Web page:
CHICAGO―The chief executive officer of the bankrupt Sentinel Management Group, Inc., was convicted today of defrauding more than 70 customers of more than $500 million before the firm collapsed in August 2007. The defendant, ERIC A. BLOOM, misappropriated securities belonging to customers by using them as collateral for a loan that Sentinel obtained from Bank of New York Mellon Corp., which was used, in part, to purchase millions of dollars’ worth of high-risk, illiquid securities, not for customers but for a trading portfolio maintained for the benefit of Sentinel’s officers, including Bloom, members of his family, and corporations controlled by the Bloom family.
A federal jury deliberated less than two hours after a four-week
trial in U.S. District Court before returning guilty verdicts on 18
counts of wire fraud and one count of investment adviser fraud. The case
is one of the largest financial fraud cases ever prosecuted in Federal
Court in Chicago.
Bloom, 49, of Northbrook, remains free on bond while awaiting
sentencing, which was not scheduled pending post-trial motions. Each
count of wire fraud carries a maximum penalty
of 20 years in prison and a $250,000 fine, or, alternatively, a fine
totaling twice the loss to any victim or twice the gain to the
defendant, whichever is greater, and restitution is mandatory. The
investment adviser fraud count carries a maximum penalty of five years
in prison and a $250,000 fine. The government is also seeking a
forfeiture judgment of more than $500 million. The court must impose a
reasonable sentence under federal statutes and the advisory United
States Sentencing Guidelines.
Sentinel was located in suburban Northbrook and managed short-term
cash investments of futures commission merchants, commodity pools, hedge
funds, and other customers. Sentinel’s head trader, Charles K. Mosley,
50, of Vernon Hills, pleaded guilty last October to two counts of
investment adviser fraud and is awaiting sentencing.
“Sentinel was sinking like the Titanic,” Assistant U.S. Attorney
Clifford Histed told the jury in closing arguments. “Sentinel was not a
victim of the credit crisis,” he said, adding that the “financial crisis
merely exposed the fraud” that had been going on for years.
According to the evidence at trial, Bloom, the president and CEO of
Sentinel who was responsible for its day-to-day operations, misled
customers four days before Sentinel declared bankruptcy by blaming
Sentinel’s financial problems on the “liquidity crisis” and “investor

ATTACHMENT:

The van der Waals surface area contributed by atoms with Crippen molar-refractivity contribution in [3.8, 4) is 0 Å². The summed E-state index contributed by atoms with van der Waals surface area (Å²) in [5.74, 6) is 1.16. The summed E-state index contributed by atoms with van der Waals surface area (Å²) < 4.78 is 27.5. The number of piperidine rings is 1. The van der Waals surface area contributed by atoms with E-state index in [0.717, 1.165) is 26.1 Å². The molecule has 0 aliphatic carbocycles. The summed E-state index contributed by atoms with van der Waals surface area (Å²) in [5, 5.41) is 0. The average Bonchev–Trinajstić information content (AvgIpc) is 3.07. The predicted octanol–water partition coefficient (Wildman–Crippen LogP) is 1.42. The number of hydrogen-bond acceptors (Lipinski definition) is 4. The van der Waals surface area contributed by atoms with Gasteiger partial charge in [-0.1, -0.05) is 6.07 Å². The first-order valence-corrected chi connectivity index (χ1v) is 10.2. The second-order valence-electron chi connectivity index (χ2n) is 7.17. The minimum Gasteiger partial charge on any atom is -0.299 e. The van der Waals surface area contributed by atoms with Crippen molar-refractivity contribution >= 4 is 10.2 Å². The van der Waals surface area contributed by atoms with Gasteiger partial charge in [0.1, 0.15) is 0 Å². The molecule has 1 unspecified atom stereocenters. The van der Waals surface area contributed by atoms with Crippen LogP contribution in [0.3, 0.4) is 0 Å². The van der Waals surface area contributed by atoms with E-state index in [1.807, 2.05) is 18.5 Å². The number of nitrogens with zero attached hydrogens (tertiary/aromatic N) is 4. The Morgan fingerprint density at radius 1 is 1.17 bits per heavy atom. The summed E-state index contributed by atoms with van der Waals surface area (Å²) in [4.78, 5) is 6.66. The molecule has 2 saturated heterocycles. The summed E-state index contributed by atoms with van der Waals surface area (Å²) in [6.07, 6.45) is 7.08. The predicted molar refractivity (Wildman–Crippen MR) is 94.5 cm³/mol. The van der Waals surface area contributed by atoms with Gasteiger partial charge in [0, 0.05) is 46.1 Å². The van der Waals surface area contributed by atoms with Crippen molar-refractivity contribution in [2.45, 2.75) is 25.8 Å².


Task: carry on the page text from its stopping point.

fear and panic” when he knew that the actual reasons for Sentinel’s
financial problems were its purchase of high-risk, illiquid securities,
excessive use of leverage, and the resulting indebtedness on the Bank of
New York loan, which had a balance exceeding $415 million on August 13,
2007. Sentinel declared bankruptcy on August 17, 2007.
Between January 2003 and August 2007, Bloom fraudulently obtained and
retained under management more than $1 billion of customers’ funds by
falsely representing the risks associated with investing with Sentinel,
the use of customers’ funds and securities, the value of customers’
investments, and the profitability of investing with Sentinel. Bloom
used customers’ securities invested in Sentinel’s “125 Portfolio” and
its “Prime Portfolio” as collateral for its loan with Bank of New York
to purchase millions of dollars’ worth of high-risk, illiquid
collateralized debt obligations (CDOs).
Bloom lied about customers’ investments and engaged in an undisclosed
trading strategy with Sentinel’s own “House Portfolio,” which they
traded for the benefit of themselves and Bloom family members. The
undisclosed trading strategy included extensive borrowing and a high
concentration of CDOs that were inconsistent with the representations
Bloom made to customers regarding separate investment portfolios. The
undisclosed strategy affected all customers, regardless of the trading
portfolio in which they were invested, because Bloom directed employees
to use customers’ securities as collateral when Sentinel borrowed money
from the Bank of New York and so-called “repo” lenders, and then used
the borrowed money to carry out the undisclosed trading strategy. (Under
a repurchase agreement, known as a “repo,” a party such as Sentinel,
effectively a borrower, sold securities to a counterparty, effectively a
lender, with an agreement to repurchase the securities at a later
As part of the fraud scheme, Bloom falsely represented the returns
generated by the securities in each Sentinel portfolio to customers.
Rather than giving customers the actual returns generated by a
particular portfolio, Bloom directed employees on a daily basis to pool
the trading results for all of Sentinel’s portfolios and then allocated
the returns to the various portfolios as they saw fit. To conceal the
scheme, to encourage customers to invest additional funds, and to
otherwise lull customers, Bloom on a daily basis caused false and
misleading account statements to be created and distributed to
customers, including via e-mail. These account statements reported
returns earned by customers without disclosing that the returns actually
were allocated by Bloom and his employees and were not the result of
the market performance of the customers’ particular portfolios. The
account statements also listed the purported value of securities being
held by each portfolio without disclosing that the securities were being
used as collateral for Sentinel’s loan from Bank of New York.
In July and August 2007, Bloom knew that Sentinel was approaching
insolvency and that defaulting on the Bank of New York loan was a real
possibility, yet he caused Sentinel to take in more than $100 million in
customers’ money and continued to conceal Sentinel’s true financial
condition from customers.